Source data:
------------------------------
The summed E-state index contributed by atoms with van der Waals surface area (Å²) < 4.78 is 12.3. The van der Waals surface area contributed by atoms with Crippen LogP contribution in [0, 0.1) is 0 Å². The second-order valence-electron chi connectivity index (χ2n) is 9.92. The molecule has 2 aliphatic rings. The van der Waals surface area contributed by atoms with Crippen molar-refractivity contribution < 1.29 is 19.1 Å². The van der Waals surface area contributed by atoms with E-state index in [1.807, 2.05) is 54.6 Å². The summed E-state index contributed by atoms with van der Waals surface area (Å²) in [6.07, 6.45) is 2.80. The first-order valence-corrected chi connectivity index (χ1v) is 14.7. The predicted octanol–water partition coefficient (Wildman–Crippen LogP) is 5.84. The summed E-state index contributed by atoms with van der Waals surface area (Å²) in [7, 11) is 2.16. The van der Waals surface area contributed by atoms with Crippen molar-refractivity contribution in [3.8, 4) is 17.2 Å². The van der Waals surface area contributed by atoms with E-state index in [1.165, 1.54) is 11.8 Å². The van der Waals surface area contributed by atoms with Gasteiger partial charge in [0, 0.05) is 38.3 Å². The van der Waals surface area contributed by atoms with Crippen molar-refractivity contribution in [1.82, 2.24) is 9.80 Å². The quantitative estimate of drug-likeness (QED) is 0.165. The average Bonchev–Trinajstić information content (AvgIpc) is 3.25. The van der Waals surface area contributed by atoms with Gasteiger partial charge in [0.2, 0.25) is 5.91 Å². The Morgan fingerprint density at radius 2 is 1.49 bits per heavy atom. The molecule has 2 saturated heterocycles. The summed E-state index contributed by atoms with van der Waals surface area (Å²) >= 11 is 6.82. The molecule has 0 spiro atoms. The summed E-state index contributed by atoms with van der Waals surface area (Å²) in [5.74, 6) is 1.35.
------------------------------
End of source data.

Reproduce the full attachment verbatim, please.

The summed E-state index contributed by atoms with van der Waals surface area (Å²) < 4.78 is 12.3. The van der Waals surface area contributed by atoms with Crippen LogP contribution in [0, 0.1) is 0 Å². The second-order valence-electron chi connectivity index (χ2n) is 9.92. The molecule has 2 aliphatic rings. The van der Waals surface area contributed by atoms with Crippen molar-refractivity contribution < 1.29 is 19.1 Å². The van der Waals surface area contributed by atoms with E-state index in [1.807, 2.05) is 54.6 Å². The summed E-state index contributed by atoms with van der Waals surface area (Å²) in [6.07, 6.45) is 2.80. The first-order valence-corrected chi connectivity index (χ1v) is 14.7. The predicted octanol–water partition coefficient (Wildman–Crippen LogP) is 5.84. The summed E-state index contributed by atoms with van der Waals surface area (Å²) in [7, 11) is 2.16. The van der Waals surface area contributed by atoms with Crippen molar-refractivity contribution in [3.8, 4) is 17.2 Å². The van der Waals surface area contributed by atoms with E-state index in [1.165, 1.54) is 11.8 Å². The van der Waals surface area contributed by atoms with Gasteiger partial charge in [0, 0.05) is 38.3 Å². The van der Waals surface area contributed by atoms with Crippen molar-refractivity contribution in [1.82, 2.24) is 9.80 Å². The quantitative estimate of drug-likeness (QED) is 0.165. The average Bonchev–Trinajstić information content (AvgIpc) is 3.25. The van der Waals surface area contributed by atoms with Gasteiger partial charge in [0.2, 0.25) is 5.91 Å². The Morgan fingerprint density at radius 2 is 1.49 bits per heavy atom. The molecule has 2 saturated heterocycles. The summed E-state index contributed by atoms with van der Waals surface area (Å²) >= 11 is 6.82. The molecule has 0 spiro atoms. The summed E-state index contributed by atoms with van der Waals surface area (Å²) in [5.74, 6) is 1.35.